It's in trying to resolve the interplay between research and clinical anecdotes that we find the second kind of question. Do we have an explanation for the effectiveness of our techniques that doesn't violate laws of physics and is in accord with modern knowledge of anatomy, physiology and neurology? I explicitly add neurology because our body is not just physical. Our brain does an amazing computational feat in taking the myriad of sensory signals as input and providing us with a body sense as output. This second type of question brings us into the realm of conceptual models or maps for the actions of our techniques. Any such model is an approximation of reality. We can further subdivide questions about such a map into: "Is it useful?" and "Is it a correct approximation?"
Gregory Bateson, in "Form, Substance and Difference," from Steps to an Ecology of Mind (1972), elucidates the essential impossibility of knowing what the territory is, as any understanding of it is based on some representation: "We say the map is different from the territory. But what is the territory? Operationally, somebody went out with a retina or a measuring stick and made representations which were then put on paper. What is on the paper map is a representation of what was in the retinal representation of the man who made the map; and as you push the question back, what you find is an infinite regress, an infinite series of maps. The territory never gets in at all. [...] Always, the process of representation will filter it out so that the mental world is only maps of maps, ad infinitum."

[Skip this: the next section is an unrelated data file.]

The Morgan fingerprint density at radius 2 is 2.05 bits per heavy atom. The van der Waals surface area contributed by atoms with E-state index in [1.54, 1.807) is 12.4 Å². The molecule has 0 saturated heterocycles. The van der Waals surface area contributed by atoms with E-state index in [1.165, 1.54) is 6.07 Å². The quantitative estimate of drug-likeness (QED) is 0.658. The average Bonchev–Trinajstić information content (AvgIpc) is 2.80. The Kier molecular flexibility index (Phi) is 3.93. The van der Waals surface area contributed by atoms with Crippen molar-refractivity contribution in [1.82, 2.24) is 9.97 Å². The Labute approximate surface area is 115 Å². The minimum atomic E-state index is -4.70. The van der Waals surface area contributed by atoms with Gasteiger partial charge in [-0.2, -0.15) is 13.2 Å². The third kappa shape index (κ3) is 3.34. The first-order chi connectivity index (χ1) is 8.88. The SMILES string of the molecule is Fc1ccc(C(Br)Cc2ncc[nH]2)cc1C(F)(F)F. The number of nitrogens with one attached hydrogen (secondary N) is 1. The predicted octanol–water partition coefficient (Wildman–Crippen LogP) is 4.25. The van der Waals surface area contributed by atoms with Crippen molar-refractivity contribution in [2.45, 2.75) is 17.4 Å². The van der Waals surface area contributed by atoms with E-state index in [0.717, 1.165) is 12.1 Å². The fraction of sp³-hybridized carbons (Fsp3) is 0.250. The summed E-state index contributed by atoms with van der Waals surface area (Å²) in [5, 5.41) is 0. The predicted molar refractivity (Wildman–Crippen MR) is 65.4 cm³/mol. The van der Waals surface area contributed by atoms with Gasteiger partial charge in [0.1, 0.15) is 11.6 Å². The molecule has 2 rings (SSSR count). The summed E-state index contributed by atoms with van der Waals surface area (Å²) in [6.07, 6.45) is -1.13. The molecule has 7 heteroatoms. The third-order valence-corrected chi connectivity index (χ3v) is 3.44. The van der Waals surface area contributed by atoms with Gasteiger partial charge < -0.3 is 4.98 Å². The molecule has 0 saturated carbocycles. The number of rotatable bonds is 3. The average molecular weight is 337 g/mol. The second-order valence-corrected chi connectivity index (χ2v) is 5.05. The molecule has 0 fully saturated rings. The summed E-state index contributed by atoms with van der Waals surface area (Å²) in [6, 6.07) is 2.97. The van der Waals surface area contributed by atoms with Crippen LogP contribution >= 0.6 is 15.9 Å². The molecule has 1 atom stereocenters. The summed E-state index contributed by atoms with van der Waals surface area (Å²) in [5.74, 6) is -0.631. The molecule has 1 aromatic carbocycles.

Elsewhere in that same volume, Bateson points out that the usefulness of a map (a representation of reality) is not necessarily a matter of its literal truthfulness, but its having a structure analogous, for the purpose at hand, to the territory. Bateson argues this case at some length in the essay "The Theology of Alcoholics Anonymous."
To paraphrase Bateson's argument, a culture that believes that common colds are transmitted by evil spirits, that those spirits fly out of you when you sneeze, can pass from one person to another when they are inhaled or when both handle the same objects, etc., could have just as effective a "map" for public health as one that substituted microbes for spirits. While treatments of the individual would differ between the two models, actions such as isolation and quarantining would not.
Our challenge as a health care profession in the modern world comes in the way we address these questions, identifying areas needing research, filtering out disproved myths and ensuring the transfer of knowledge into practice.
Click here for previous articles by Keith Eric Grant, PhD, NCTMB.